Species Account

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Distribution


 
 

Summary Data


Season (Adult / Immature):

National Status: Nb

Local Status: Rare and very local resident.

Local Record: Grade 4   See here for explanation

Flight time: July/August

Forewing: 17-18mm

Foodplant: Mossy Saxifrage (Saxifraga hypnoides)

Regional breakdown:

 VC64
Year first recorded1876
Year last recorded2014
Number of records24
Number of individuals18
Unique positions9
Unique locations9
Adult records19
Immature records2

For the county, we have a total of 24 records from 9 sites. First recorded in 1876.
 

Photos


1743 Yellow-ringed Carpet 03
© Ian Marshall, 12 Aug 2018
1743 Yellow-ringed Carpet 02
© Ian Marshall, 12 Aug 2018
1743 Yellow-ringed Carpet 01 larva
© Paul Millard

Species Account


Sutton & Beaumont, 1989: This species still occurs at its famous site near Grassington (VC64), the most recent records being 10.8.1983 (SMJ, MRB) and 10.8.1987 (SMJ, JW). This is the only known Yorkshire location for this species, although there has been an unconfirmed report from VC62.

2012 (CHF): Porritt noted this species on Malham Moor and near Oughtershaw in upper Wharfedale. It was recorded again from Oughtershaw in 1967. It has been recorded from the Grass Wood area for many years but not since 1987. It turned up regularly in the Colt Park RIS trap from 1990 to 1993 ie during the whole time the trap was operated, but limited trapping at this site since then has not found it. It is hoped to trap more regularly here. Does this species still occur in Yorkshire or is it moving north because of climatic change?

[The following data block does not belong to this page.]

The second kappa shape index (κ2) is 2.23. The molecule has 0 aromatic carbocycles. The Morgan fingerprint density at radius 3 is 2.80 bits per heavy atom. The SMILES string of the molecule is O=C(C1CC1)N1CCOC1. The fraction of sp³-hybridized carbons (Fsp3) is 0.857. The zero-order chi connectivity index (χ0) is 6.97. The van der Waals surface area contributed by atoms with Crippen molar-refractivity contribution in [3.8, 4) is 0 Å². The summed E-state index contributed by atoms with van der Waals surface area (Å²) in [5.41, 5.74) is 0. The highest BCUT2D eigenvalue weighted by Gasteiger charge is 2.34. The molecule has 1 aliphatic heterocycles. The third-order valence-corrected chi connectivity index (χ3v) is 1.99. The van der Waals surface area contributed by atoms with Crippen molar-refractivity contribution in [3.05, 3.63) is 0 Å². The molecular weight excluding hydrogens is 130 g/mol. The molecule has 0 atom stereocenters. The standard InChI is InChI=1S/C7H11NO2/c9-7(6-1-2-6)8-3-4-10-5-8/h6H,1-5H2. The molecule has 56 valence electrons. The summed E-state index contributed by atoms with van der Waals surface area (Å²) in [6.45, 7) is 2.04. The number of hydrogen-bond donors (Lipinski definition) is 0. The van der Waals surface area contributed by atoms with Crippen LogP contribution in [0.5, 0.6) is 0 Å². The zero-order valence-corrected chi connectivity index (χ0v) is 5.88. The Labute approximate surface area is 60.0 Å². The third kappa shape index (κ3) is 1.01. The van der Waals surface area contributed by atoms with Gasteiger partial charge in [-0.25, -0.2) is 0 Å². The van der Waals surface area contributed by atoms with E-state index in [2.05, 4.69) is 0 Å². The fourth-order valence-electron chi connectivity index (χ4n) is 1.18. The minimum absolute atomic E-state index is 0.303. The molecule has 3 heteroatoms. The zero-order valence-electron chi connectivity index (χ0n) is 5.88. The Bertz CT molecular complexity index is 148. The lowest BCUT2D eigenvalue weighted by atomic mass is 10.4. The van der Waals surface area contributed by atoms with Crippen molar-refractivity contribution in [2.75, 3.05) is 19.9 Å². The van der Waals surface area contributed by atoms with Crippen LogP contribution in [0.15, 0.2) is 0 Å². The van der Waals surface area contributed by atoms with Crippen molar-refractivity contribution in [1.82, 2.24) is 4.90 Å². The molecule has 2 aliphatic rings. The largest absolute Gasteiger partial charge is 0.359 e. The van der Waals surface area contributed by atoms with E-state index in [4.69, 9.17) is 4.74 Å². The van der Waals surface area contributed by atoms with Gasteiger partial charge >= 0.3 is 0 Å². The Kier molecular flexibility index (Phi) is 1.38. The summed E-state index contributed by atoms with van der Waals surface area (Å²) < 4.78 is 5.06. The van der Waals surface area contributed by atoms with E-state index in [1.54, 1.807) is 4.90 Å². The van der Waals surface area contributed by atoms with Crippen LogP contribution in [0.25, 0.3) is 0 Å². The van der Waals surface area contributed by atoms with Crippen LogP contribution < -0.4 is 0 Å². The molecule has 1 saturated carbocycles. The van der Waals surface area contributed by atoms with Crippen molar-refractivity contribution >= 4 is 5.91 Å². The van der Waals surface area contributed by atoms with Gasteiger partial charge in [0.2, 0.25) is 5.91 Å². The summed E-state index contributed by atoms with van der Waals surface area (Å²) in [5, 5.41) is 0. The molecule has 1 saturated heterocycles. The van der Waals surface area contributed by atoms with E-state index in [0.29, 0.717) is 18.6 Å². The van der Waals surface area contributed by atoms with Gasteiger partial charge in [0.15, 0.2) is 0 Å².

I have located the "unconfirmed report from VC62" from The Naturalist in 1891. These old reports always make good reading and this one is as follows:
"Larentia ruficinctata near Scarborough - I beg to record the finding of the imago of Larentia ruficinctata on Hutton Buscel Moor on July 16th. I was in the company of Mr H.W. Head who at once identified the insect, which tallies exactly with the description in Newman. It differs materially from L. caesiata which is, I believe, not uncommon here. The moor at that point is about 450 feet above sea level. The White Meadow Saxifrage (S. granulata) does not grow in the neighbourhood, and therefore as this is the only food-plant named by Newman, the larva probably has alternative food-plants not yet recorded. Reginald H. Barker, Hull, August 7th 1891." According to Waring, this species feeds on Saxifraga hypnoides (mossy saxifrage) in Yorkshire and this has apparently never been native to VC62, so it it difficult to know what to make of this record.
 

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